SENIOR STAFF WRITER|
There were nearly 600,000 cancer-causing deaths in 2009. The time is better late than never for Dr. David Baltimore’s new therapy of directly engineering patients’ immune systems.
“Today we are treating human melanoma. The initial response is very promising and gratifying,” Baltimore, president of the California Institute of Technology, said.
Baltimore’s appearance on APU’s campus is part of a yearlong celebration of the new Segerstrom Science Center. The symposium is the second in a three-part series entitled “Embracing Medical Discovery Today, Training Scientists for Tomorrow,” which discusses issues in the world of science.
The symposium, which took place on Thursday, Jan. 14, held a discussion on the latest medical breakthroughs with experts Claire Pomery, M.D., MBA, vice chancellor for human health sciences and dean of the school of medicine at UC Davis, as well as Baltimore, who delivered the keynote address entitled, “The Challenge of Translational Science.”
“Dr. Baltimore is in a league of his own. It’s not often that we have a Nobel Prize winner on campus,” David Weeks, dean of college of liberal arts and sciences at APU, said.
Baltimore’s career has proven gratifying through medical breakthroughs. He is most recognized for his acceptance of the Nobel Prize in Physiology or Medicine in 1975, along with Renato Dulbecco and Howard Temin, for their discoveries concerning the interaction between tumor viruses and the genetic material of the cell, according to a statement by Karolinska Institute.
Baltimore’s most recent discovery, though it is still in the testing stages at UCLA, will prove beneficial for the detection of cancer cells and to the hurdles and duration of treatment, according to James M. Miser, M.D.
Miser, a professor of pediatrics at City of Hope, in Duarte, Calif., has performed some of his own research in immunotherapy of cancer.
“In general, 75 percent of all cancerous tumors are cured,” Miser said. “As a result, new therapies, preferably those that are not toxic, need to be formed.”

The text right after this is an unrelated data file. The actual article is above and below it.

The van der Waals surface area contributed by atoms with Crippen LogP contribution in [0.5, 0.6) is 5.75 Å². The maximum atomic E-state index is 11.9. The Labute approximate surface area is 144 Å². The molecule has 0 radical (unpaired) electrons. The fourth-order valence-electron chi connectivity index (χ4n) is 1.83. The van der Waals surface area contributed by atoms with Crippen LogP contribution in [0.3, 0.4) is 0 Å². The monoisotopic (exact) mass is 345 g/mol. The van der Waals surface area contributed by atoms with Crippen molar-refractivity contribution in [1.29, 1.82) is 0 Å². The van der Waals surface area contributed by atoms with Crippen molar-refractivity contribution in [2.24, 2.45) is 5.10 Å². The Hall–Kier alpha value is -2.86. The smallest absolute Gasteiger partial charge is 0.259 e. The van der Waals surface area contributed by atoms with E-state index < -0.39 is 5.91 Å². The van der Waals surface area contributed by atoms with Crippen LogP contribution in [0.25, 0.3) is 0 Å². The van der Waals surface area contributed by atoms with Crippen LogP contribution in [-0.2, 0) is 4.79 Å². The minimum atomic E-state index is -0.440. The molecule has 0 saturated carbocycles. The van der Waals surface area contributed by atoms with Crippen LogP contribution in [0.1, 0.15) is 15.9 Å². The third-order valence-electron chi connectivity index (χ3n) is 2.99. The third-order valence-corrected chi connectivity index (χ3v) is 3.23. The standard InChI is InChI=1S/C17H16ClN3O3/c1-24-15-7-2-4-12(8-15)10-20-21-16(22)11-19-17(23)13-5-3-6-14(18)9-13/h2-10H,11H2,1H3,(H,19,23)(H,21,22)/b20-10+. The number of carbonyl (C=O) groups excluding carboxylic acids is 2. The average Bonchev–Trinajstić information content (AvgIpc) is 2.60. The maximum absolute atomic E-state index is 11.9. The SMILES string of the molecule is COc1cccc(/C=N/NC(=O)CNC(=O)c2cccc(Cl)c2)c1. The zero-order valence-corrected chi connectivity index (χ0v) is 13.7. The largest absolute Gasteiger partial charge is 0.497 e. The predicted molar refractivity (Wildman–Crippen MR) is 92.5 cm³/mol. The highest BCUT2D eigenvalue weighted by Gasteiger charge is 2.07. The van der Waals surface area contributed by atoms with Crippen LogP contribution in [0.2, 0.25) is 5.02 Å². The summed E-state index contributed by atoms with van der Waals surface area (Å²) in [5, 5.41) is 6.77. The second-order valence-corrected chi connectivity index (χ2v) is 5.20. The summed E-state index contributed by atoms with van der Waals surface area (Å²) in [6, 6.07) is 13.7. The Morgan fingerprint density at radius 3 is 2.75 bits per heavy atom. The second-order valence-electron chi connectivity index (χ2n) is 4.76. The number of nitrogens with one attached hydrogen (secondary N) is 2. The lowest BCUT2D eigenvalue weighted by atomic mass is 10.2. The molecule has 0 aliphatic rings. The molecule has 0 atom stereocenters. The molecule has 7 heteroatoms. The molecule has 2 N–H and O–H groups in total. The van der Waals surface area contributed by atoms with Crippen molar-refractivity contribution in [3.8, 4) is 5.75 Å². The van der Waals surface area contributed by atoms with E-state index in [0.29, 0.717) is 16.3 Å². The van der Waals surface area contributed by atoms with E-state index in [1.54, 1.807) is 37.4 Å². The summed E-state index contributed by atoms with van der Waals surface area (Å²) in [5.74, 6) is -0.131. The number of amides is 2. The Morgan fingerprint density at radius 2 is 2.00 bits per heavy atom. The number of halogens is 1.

T-cells, which scour the body looking for problematic cells to eliminate, find it difficult to notice tumors, according to Baltimore. Therefore, he developed a way to arm T-cells with genes that can detect those hidden cancer cells.
“I think it’s really cool that we can take something the body is already doing and program it to provide the person with better health,” senior applied health major Jaycen Brown said.
Baltimore currently resides in Pasadena, and as a citizen of this region, his interest in APU and its students was part of why he chose to accept the university’s invitation to speak at the symposium.
“Your [APU student body] focus on science will set the stage for the participation of APU in the 21st century of medicine,” Baltimore said.
Baltimore explained to students the importance of a scientific literate population and left a lasting impression on junior biochemistry major Deralyn Glanzer.
“I feel like it’s important for the general public to know what’s going on because we live in a democratic society so we can affect our policies with medicine,” Glanzer said. “And to be able to vote on different issues you have to know a little bit on the science behind it.”
APU has already taken steps in making the advancement of science an imperative component among the student body.
The building of the Segerstrom Science Center, and now a series of symposiums available for all students, is symbolic of their commitment to education in science and a dedication to future action.